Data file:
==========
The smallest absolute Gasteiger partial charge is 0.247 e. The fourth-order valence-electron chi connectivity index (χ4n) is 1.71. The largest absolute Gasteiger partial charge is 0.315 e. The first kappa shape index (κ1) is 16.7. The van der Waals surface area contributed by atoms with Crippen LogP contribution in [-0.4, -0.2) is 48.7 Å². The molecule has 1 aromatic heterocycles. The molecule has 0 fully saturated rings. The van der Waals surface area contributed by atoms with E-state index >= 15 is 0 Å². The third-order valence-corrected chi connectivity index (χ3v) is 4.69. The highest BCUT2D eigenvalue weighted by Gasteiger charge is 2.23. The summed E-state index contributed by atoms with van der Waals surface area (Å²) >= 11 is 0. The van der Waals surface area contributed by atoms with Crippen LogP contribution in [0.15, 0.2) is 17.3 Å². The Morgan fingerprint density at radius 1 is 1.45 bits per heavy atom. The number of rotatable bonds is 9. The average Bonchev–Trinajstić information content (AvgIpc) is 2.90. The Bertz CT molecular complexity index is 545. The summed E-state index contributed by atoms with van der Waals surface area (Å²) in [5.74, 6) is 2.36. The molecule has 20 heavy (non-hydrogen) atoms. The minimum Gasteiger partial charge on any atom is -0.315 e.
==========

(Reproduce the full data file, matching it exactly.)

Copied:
The smallest absolute Gasteiger partial charge is 0.247 e. The fourth-order valence-electron chi connectivity index (χ4n) is 1.71. The largest absolute Gasteiger partial charge is 0.315 e. The first kappa shape index (κ1) is 16.7. The van der Waals surface area contributed by atoms with Crippen LogP contribution in [-0.4, -0.2) is 48.7 Å². The molecule has 1 aromatic heterocycles. The molecule has 0 fully saturated rings. The van der Waals surface area contributed by atoms with E-state index >= 15 is 0 Å². The third-order valence-corrected chi connectivity index (χ3v) is 4.69. The highest BCUT2D eigenvalue weighted by Gasteiger charge is 2.23. The summed E-state index contributed by atoms with van der Waals surface area (Å²) >= 11 is 0. The van der Waals surface area contributed by atoms with Crippen LogP contribution in [0.15, 0.2) is 17.3 Å². The Morgan fingerprint density at radius 1 is 1.45 bits per heavy atom. The number of rotatable bonds is 9. The average Bonchev–Trinajstić information content (AvgIpc) is 2.90. The Bertz CT molecular complexity index is 545. The summed E-state index contributed by atoms with van der Waals surface area (Å²) in [5.74, 6) is 2.36. The molecule has 20 heavy (non-hydrogen) atoms. The minimum Gasteiger partial charge on any atom is -0.315 e.